Within the last couple of days the highest court in France ruled on a surrogacy case that’s been working its way through that countries courts for some time. It raises some interesting questions.
Here’s the basic story. Surrogacy is illegal in France. When Sylvie Mennesson and her husband Domenique were unable to have children, they came to the US. In 2000 twins were born in California using a third-party egg, Domenique’s sperm and a surrogate. Under the law of California the Mennessons are recognized as the parents of these children. The Mennessons took the twins back to France.
As far as I can tell, problems arose when the Mennessons tried to list the twins in the civil registry, because consistent with outlawing surrogacy, French courts don’t want to recognize the resulting children as the Mennessons children.
Now I confess to being unclear on French law and so I cannot say exactly what this does (and does not) mean. It says in the articles I’ve read that being listed in the civil registry is necessary in order for the twins to get documents, including passports. Does this amount to saying that the twins are not French citizens? ( Since the children were born in the US they are both US citizens, though the Mennessons are both French citizens.) Does it mean that the Mennessons are not legally parents of the twins? The court does says the twins can continue to live with the Mennessons (which is good, as the twins are ten).
Obviously French law is quite different from US law and so the whole organization of parentage may be different. It is possible that the Mennessons’ status vis-a-vis the twins is both clear and secure even without the civil registry. Maybe someone can enlighten us.
Even in the absence of detailed legal knowledge, there are points to be made here. Looming in the background are questions about the appropriate treatment of surrogacy. You can read a lot about that on this blog under the “surrogacy” tag.
Putting all that to one side, though, you can see there are questions about what to do when different countries (or states) have vastly different law in place. One could say that CA is within its rights to arrange its law as it chooses and France is also within its rights to do the same. (Notice that this requires an assumption that surrogacy is the sort of thing about which people are allowed to disagree. If you think there is an absolute right/wrong here (like moral rights) then you won’t agree that CA and France can properly reach different conclusions. One of them would have to be wrong.)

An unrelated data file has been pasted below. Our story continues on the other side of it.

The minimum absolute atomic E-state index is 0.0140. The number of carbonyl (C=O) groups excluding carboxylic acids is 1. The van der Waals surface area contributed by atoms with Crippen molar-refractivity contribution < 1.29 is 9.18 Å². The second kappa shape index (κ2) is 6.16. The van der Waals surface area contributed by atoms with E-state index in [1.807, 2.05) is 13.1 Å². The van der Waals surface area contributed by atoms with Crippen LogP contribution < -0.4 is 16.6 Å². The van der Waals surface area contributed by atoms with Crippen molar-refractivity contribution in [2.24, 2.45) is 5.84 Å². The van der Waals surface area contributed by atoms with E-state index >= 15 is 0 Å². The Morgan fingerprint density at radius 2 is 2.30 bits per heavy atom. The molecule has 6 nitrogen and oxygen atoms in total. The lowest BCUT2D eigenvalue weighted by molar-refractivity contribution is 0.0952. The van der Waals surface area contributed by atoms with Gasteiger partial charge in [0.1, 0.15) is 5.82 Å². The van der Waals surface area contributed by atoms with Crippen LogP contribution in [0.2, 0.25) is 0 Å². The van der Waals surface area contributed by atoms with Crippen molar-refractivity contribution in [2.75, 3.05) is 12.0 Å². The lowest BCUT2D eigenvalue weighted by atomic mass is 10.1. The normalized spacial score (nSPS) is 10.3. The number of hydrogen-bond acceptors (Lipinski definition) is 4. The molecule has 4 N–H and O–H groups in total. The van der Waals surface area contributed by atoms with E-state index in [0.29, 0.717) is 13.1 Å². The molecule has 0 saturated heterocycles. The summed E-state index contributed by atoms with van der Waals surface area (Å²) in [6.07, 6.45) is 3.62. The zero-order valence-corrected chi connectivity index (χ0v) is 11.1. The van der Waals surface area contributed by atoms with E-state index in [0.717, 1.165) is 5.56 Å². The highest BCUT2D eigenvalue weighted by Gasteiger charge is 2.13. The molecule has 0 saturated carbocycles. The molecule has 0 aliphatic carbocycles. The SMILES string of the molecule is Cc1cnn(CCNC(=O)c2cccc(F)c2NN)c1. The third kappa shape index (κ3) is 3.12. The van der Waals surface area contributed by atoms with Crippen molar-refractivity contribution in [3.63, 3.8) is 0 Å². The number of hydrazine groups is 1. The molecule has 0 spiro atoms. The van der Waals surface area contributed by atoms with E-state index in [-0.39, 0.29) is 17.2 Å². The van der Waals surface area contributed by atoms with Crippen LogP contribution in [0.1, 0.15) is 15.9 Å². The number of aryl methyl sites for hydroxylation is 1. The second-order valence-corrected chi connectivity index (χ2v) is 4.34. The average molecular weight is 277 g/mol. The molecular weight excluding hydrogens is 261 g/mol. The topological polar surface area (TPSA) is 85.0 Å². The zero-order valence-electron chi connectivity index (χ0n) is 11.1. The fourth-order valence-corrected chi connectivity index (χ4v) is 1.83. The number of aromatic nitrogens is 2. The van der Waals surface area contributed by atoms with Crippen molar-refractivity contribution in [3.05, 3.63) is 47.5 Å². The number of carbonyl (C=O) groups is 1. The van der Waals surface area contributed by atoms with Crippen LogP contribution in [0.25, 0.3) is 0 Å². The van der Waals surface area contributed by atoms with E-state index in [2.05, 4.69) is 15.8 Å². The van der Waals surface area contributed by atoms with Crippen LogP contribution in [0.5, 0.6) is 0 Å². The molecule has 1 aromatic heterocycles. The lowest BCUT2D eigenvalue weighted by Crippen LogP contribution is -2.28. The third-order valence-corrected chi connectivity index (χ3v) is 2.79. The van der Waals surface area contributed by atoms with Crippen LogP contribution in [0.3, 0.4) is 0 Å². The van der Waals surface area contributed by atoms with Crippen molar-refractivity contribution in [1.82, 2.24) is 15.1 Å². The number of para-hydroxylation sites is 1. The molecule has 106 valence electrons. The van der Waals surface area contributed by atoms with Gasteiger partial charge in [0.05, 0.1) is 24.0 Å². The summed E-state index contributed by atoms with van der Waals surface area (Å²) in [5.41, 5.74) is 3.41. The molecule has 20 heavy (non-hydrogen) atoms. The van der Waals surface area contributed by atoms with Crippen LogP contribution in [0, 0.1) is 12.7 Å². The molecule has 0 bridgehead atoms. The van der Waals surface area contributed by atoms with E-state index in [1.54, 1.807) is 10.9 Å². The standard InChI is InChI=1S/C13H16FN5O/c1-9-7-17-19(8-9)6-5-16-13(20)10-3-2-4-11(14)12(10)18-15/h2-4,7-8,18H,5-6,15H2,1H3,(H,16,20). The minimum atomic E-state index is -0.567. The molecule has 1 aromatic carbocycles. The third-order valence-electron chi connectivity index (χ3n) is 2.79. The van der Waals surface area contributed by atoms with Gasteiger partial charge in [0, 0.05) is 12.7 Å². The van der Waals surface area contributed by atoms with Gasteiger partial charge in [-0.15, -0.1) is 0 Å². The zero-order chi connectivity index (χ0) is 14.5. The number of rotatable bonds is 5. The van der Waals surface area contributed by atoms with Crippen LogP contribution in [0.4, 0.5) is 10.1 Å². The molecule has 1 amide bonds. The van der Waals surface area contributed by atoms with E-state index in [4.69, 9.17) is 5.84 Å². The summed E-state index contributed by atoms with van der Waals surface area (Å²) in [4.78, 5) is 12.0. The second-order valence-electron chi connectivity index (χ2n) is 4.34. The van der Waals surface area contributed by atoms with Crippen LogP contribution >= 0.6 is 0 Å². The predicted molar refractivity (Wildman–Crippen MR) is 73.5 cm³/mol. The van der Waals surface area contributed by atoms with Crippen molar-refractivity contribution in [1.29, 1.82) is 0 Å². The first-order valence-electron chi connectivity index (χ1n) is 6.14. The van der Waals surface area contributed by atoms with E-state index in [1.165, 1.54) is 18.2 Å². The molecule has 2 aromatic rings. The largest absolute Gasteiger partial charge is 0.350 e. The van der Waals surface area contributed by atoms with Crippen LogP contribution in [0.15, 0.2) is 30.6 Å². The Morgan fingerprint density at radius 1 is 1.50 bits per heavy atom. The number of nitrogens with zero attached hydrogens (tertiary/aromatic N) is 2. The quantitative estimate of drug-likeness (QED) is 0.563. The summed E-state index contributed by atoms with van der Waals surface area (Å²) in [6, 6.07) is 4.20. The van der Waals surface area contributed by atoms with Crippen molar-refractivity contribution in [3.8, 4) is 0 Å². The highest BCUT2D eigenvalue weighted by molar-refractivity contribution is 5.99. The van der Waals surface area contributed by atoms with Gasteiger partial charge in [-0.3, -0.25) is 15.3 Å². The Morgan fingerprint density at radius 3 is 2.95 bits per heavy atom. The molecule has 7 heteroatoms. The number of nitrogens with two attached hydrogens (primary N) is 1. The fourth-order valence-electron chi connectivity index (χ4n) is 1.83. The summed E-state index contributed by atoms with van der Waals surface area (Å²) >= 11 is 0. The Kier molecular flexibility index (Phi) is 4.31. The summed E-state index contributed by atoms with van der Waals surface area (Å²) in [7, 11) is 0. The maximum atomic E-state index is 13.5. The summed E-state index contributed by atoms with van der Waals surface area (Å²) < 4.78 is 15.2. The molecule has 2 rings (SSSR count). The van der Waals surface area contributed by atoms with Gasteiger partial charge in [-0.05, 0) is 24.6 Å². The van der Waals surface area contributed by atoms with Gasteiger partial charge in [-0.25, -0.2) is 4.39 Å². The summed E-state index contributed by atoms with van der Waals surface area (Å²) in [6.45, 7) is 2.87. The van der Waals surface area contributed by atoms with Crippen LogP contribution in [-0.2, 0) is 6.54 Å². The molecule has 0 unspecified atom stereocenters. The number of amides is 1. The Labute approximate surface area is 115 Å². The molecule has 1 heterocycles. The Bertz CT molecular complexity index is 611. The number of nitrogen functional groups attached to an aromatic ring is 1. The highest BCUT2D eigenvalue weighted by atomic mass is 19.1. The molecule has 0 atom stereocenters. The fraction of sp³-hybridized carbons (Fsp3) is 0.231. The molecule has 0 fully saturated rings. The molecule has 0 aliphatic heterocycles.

If CA and France can reach different conclusions, what should happen we people travel between the two systems? You can see why a French court, trying to maintain the integrity of the French legal system, doesn’t want to allow such an obvious evasion of French law. This might lead you to wonder if the result would be different had the Mennessons been living in California for a period of time before and after the birth of the twins, so that it didn’t seem that they had engaged in reproductive tourism or whether the result would be different for a bi-national couple that had lived in CA for many years and only moved to France within the last several years.
But you can also see that the French ruling might (and I emphasize might, as I do not know enough about French law) create significant hardship for this family and particularly for these ten-year-olds who had no control over the manner of their conception and birth. Perhaps there is a compelling argument that the rights of the individual children here ought to trump other concerns. In many ways this is simply another variation on a theme I’ve raised before–the difficulty of resolving the conflict between a specific case and a general principle.
There could be a further appeal in this case–one to the European Court of Human Rights. If there is, it might raise the question about the role of individual rights here. I’ll keep watch for it.